Sensationalising our challenges does nothing but reinforce a ‘down & out’ mentality.

We are vibrant. We are a hearty and resilient people- hell, we suffer through months and months of some of the most extreme weather on the planet and then we rejoice when the sun comes out. We are known for our kindness, our empathy, our sense of community. We are resourceful, educated, hard working and strong.

Let’s focus on that. Let’s see where that kind of thinking takes us.

Let me shove my optimism in your face, instead of my criticism.

Shine on Nova Scotia.

Thursday, March 26, 2015

A random rant about choosing joy

Well people, the snow is *starting* to melt. It's a good thing too, because I feel like I'm hanging on by a thread here. Winter fatigue is... tiring. I am feeling more than a little desperate to take off these wool socks, to see some grass, to take my life back outside.

I mean, seriously. This is what we've been dealing with. I'm going to jump on the bandwagon here and say it, too. #enoughisenough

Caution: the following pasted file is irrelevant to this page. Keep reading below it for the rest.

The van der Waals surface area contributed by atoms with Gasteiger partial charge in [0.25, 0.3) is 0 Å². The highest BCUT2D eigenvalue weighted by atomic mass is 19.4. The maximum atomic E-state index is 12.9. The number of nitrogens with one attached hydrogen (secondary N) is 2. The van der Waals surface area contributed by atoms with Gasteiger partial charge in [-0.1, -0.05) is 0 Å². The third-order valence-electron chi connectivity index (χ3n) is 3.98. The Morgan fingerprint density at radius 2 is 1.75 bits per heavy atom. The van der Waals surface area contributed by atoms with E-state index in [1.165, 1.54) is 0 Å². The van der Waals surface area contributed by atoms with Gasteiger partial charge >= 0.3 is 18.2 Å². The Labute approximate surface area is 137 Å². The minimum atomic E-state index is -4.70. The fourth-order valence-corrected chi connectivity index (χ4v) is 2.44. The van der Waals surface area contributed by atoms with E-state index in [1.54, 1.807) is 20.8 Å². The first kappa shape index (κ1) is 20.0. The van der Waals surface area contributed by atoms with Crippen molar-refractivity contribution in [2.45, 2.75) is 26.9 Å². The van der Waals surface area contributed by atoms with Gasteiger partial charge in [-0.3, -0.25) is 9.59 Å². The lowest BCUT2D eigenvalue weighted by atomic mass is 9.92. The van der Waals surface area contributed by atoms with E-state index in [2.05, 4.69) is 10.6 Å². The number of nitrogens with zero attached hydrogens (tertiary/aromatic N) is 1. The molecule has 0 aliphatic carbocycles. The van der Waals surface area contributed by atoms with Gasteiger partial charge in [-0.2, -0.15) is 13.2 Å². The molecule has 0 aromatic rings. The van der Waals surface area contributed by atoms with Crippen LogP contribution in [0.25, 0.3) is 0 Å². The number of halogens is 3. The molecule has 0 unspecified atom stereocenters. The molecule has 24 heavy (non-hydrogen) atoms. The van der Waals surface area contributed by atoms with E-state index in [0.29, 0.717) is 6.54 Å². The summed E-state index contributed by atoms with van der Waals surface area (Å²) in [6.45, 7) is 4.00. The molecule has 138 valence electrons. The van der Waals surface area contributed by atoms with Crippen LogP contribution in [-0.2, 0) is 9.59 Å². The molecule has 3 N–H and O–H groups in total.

Today, I actually sent my younger girl to school in old winter boots with grocery bags on her feet. Her rain boots seem to have shrunk over the winter, and my hair dryer couldn't get the wet out of those slushy winter boots. If that doesn't just sum it all up.

But.... I sent my kids out the door this morning with the knowledge that we are going to break 5 degrees today. It's going to be grey and foggy, but my 5-year-old tells me that fog melts snow better than sun, and I trust her. The winter tires are coming off the family van today. It's all about the little things, people.

Today, I am choosing joy.

My grade primary kid bounded out of school on the last day before March Break a couple of weeks ago, walked over to me, and in all of her 5-year-old innocence, asked "Where are we going for March Break, Mom?"

My heart kind of broke a little bit.

You see, we live in a more than comfortable neighbourhood. Which is something that I am not always so comfortable with- yes, I am always thankful for the excellent school, the lovely homes, the fantastic sense of community that surrounds us. But when I sat at the Christmas concert this year, and realized that every single kid on that stage was wearing a perfect, brand new Christmas concert outfit (my child included), I cringed a little. And when most kids in school are going somewhere sunny and warm for March Break, or are skiing, or are at a fancy March Break camp, I cringe even more. Because I am scared that this is what my kid expects now, and I can't blame her for it. Except... my kid should expect food, and a warm house, and a family that loves her... and that's kind of it.